Wilson said that the disapproval from medication organizations isn’t enough. “An ethics statement without teeth hasn’t been changing behavior because nobody is policing this,” she said. “This is a clear place where the law is going to change norms.”
Some of the bills introduced in state legislatures have been opposed by the medical community. When a bill came up in Connecticut in 2019, Yale Medical School cautioned lawmakers against intervening in the clinical decisions of physicians. “The legislative process is imperfect and can have unintended effects, such as impeding the delivery of the best care in an emergency situation,” reads a statement from the school. “Instead, we recommend that the Committee rely upon medical societies to establish evidence-based, well vetted standards for obtaining consent.” The Connecticut bill died in committee.
In Maine, Doudera said she has not faced any pushback. Representatives from the Maine Nurse Practitioner Society, the Maine Medical Association, Planned Parenthood, the ACLU of Maine, and the Maine Coalition Against Sexual Assault all testified in support of the bill at its committee hearing in January. Doudera said she was “thrilled” that a medical student came to testify as well.
“I think that physicians, nurses, students, patients—we all want to be on the right side of this,” Doudera said.
Her measure requires an anesthetized patient to agree to a pelvic exam ahead of time unless the examination is “required for diagnostic purposes and is medically necessary.”
Most bills require explicit informed consent for a pelvic exam, but some, like one signed into law in Utah in 2019, also stipulate that there must be a separate consent form for a pelvic exam that has the words “CONSENT FOR EXAMINATION OF THE PELVIC REGION” in no smaller than 18-point font. Other proposals have sought to require the exam be related to the planned procedure, meaning they could only be performed during gynecologic surgery. Doudera said the bill in Maine may expand to include rectal and prostate exams as well.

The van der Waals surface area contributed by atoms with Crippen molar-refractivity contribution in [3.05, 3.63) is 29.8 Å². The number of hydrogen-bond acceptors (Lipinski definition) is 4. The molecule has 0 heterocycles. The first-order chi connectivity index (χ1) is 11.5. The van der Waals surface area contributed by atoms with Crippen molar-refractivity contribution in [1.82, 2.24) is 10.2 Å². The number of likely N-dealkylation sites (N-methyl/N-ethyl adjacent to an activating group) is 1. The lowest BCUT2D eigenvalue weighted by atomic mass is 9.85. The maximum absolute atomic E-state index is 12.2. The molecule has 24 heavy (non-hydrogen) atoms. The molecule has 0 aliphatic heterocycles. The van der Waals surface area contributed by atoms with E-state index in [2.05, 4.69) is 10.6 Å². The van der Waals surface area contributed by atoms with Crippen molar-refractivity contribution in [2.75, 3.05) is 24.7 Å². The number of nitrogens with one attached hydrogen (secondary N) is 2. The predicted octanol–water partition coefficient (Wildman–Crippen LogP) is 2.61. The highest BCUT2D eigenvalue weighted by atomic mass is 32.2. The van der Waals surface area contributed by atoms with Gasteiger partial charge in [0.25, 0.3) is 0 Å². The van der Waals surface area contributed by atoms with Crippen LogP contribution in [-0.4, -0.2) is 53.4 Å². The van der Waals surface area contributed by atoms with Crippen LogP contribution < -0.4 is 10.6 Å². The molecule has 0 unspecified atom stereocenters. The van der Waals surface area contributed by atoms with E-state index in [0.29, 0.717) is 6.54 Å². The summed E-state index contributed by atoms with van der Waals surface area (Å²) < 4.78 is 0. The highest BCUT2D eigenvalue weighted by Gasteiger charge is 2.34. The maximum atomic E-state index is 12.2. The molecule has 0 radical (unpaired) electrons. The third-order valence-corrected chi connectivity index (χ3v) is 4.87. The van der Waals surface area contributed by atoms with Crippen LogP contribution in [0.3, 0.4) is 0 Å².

New York’s law, which will go into effect on April 4, does something novel by adding a stipulation that performing a pelvic exam under anesthesia without consent, or supervising a medical student who conducts one, is an act of professional misconduct. Prior laws, like one passed in Virginia in 2007, targeted medical students, not their supervising physicians. “New York made it very personal for physicians,” Wilson said. “Now their license is at stake.”
Spector-Bagdady said that the bills in some states have likely gone beyond what lawmakers actually intended to legislate. She pointed to one in Florida that would define pelvic exams as procedures that “require contact with a patient's sexual organs,” a definition that isn’t medically accurate. “No medical professional would say that contact with genitals constitutes a pelvic exam,” she said. “This definition would now regulate things like catheter placement. It makes things overly confusing for patients and I’m not sure it’s what the legislators intended.”
Informed consent for pelvic exams performed under anesthesia by medical students should have four basic factors, Spector-Bagdady said. There should be explicit consent, the examination should be related to the surgical procedure, the student should meet the patient prior to surgery, and the examination should take place under the direct supervision of an educator. “None of the state laws talk about the third or fourth prong,” she said. But if they did, they could “protect patients and give students the best educational opportunities.”
Editor's Note: This story was updated after publication to correct where Robin Fretwell Wilson served on a statewide ethics committee. It was in South Carolina, not Illinois.
Emma Coleman is the assistant editor for Route Fifty.